Jamestown (Virginia) (Virginia, United States) (search for this): chapter 1.29
tial spirit abides with him. He is an active participant in the Reunions of Confederate Veterans, and in that held in Macon, Ga., Nov. 9th, 1905, his presence was signal in its inspiring influence. He introduced a series of resolutions urging the Legislature of Georgia to make a liberal appropriation as one of the original thirteen States to be properly represented at the Ter-centenary Celebration in May, 1907, of the first permanent settlement of the Anglo-Saxon race in America, at Jamestown. He witnessed also the laying of the corner stone at Macon, Ga., of the first monument to the women of the South, who embody all of feminine virtue and blessing. He is also vice-president of the John B. Gordon Monument Association. Nor is the zeal of Mrs. Park to be less regarded. She is continuously re-elected the Regent for the State of Georgia of the Confederate Memorial Literary Society, whose inestimable treasures are preserved in what was the White House of the Confederacy in thi
Mobile County (Alabama, United States) (search for this): chapter 1.29
Obtained a substitute and resigned, but with his resignation in his pocket, he went into the battle of Chancellorsville, and fought gallantly through it, escaping unwounded. Second Lieutenants; Wm. Leonard. Company C independent rifles—Mobile county. Captain Stikes, resigned. Captain Fred C. Fisher, an excellent scholar and fine officer, who served until nearly the close of the war, since which, having inherited a considerable fortune in Germany, he removed to Hamburg where he now rassiter, John McAnear, Dow Prater, Mac. Rominez, John Rominez, R. Ward, Frank Woods. Private J. F. Winds obtained a substitue. Joined General Roddy's cavalry. Was elected lieutenant-colonel. Since died. Company I, Southern Foresters, Mobile county. Captain Wm. T. Walthall, John J. Nicholson, E. H. Jones. First Lieutenans John J. Nicholson, L. Walthall, afterwards Quarter Master for a short time. Second Lieutenants E. H. Jones, J. O. Patton. This Company was organized in June, 1
Marye's Heights (Virginia, United States) (search for this): chapter 1.29
oint of the bayonet, into the engagement, complaining all the while of being sick, but he only had what we called battle-field colic, and was forced into the thickest of the fray, where he received a bullet in one of his arms, and from the wound lost the arm and spent the remainder of the war at home. The day's fight was a grand success for our arms. Our wagon train was moving all night to escape Stoneman's Yankee cavalry, which was reported as ravaging the country, after having taken Marye's Heights, and to be now in search of our train. We passed a few miles beyond Bowling Green. May 3. The great battle continued today. Rodes' Brigade, to quote that officer's language, covered itself with glory. Generals Jackson and Stuart complimented it. Rodes was made a full Major General, and after the distressing news of Stonewall Jackson's wound, became senior officer of the field under Lee. He was in actual command of the army next to Lee, but his modesty caused him to turn over the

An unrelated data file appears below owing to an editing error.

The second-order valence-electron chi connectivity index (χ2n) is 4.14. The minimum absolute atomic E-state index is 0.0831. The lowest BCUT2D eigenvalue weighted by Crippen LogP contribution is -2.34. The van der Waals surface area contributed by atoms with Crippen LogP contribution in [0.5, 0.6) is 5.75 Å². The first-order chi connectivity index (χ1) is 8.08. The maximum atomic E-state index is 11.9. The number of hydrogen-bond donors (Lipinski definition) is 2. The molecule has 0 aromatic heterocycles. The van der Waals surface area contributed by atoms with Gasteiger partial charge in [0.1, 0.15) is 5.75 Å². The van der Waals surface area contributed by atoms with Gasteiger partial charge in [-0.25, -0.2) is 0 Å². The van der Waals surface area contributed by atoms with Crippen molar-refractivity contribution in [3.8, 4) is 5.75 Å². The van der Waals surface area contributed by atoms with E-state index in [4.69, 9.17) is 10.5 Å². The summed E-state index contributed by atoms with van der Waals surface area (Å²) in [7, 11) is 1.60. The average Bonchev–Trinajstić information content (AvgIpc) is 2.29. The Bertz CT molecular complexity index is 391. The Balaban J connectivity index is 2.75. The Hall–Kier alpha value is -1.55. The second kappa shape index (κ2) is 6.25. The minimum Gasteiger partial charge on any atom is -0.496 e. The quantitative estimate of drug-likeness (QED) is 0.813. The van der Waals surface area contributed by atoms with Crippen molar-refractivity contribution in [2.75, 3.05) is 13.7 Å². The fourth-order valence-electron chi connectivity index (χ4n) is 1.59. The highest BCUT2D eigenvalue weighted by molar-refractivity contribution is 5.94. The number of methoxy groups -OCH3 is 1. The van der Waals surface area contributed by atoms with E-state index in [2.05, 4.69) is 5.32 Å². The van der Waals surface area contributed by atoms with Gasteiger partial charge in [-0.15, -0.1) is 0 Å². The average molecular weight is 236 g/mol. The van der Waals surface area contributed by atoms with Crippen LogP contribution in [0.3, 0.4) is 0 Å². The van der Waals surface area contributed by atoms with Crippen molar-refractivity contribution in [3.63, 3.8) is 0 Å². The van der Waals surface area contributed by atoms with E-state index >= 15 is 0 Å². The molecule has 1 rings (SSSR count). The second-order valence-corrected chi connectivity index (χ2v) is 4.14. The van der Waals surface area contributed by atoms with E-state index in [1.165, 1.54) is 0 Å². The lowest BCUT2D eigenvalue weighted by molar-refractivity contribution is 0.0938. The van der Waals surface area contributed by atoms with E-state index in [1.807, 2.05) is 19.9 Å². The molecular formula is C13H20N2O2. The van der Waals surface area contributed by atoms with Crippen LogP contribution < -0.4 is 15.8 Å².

Chambersburg, Pa. (Pennsylvania, United States) (search for this): chapter 1.29
Belle Boyd in her words and acts. She is a true blue Southerner. June 22. Took up line of march to Pennsylvania, and passed through Hagerstown in columns of companies. Crossed Pennsylvania line near Middleburg and camped at Greencastle. June 23. Lieut. J. W. Wright's resignation was accepted, and Sergt. G. W. Wright was elected in his stead. I appointed T. H. Clower, First Sergt., and Corp. Bob Stafford a Sergeant. June 24. Marched to Harrisburg and passed through Marion and Chambersburg. We see many women and children, but few men. General Lee has issued orders prohibiting all misconduct or lawlessness, and urging the utmost forbearance and kindness to all. His address and admonition is in contrast with the conduct of the Northern Generals, who have invaded the South with their soldiers. But it is in accord with true civilization. We cannot afford to make war upon women and children and defenseless men. June 25. Breakfasted with a citizen who refused all pay, thou
Appomattox, Va. (Virginia, United States) (search for this): chapter 1.29
J. W. Wright, who was elected third lieutenant next day, but left the company and the confederacy very soon after; George W. Wright, who was afterwards elected second lieutenant and retired on account of wound received in the head at Gettysburg, and died afterwards at Loachapoka, Ala.; George Pierce Ware, of Auburn, Ala., the brave, Christian soldier who was often wounded but is now living, a highly respected citizen, six miles from Auburn, Ala.; W. B. (Tobe) Ward, who was killed near Appomattox, Va.; Corporal Archy Wilkerson, who was badly wounded in the mouth, and died in Arkansas since the war, and the two gallant brothers, Walter P. and Fletcher Zachry. The latter is now living, a respected citizen of Tyler, Texas. Moses W. Wright, of Tuskegee, who died later during the war, and the two brave brothers, John U. and Ben. F. Ingram. John was killed at Seven Pines May 31, 1862, just one month later, and Ben died at Garrison, Tex., in 1903. Among all of these comrades I met a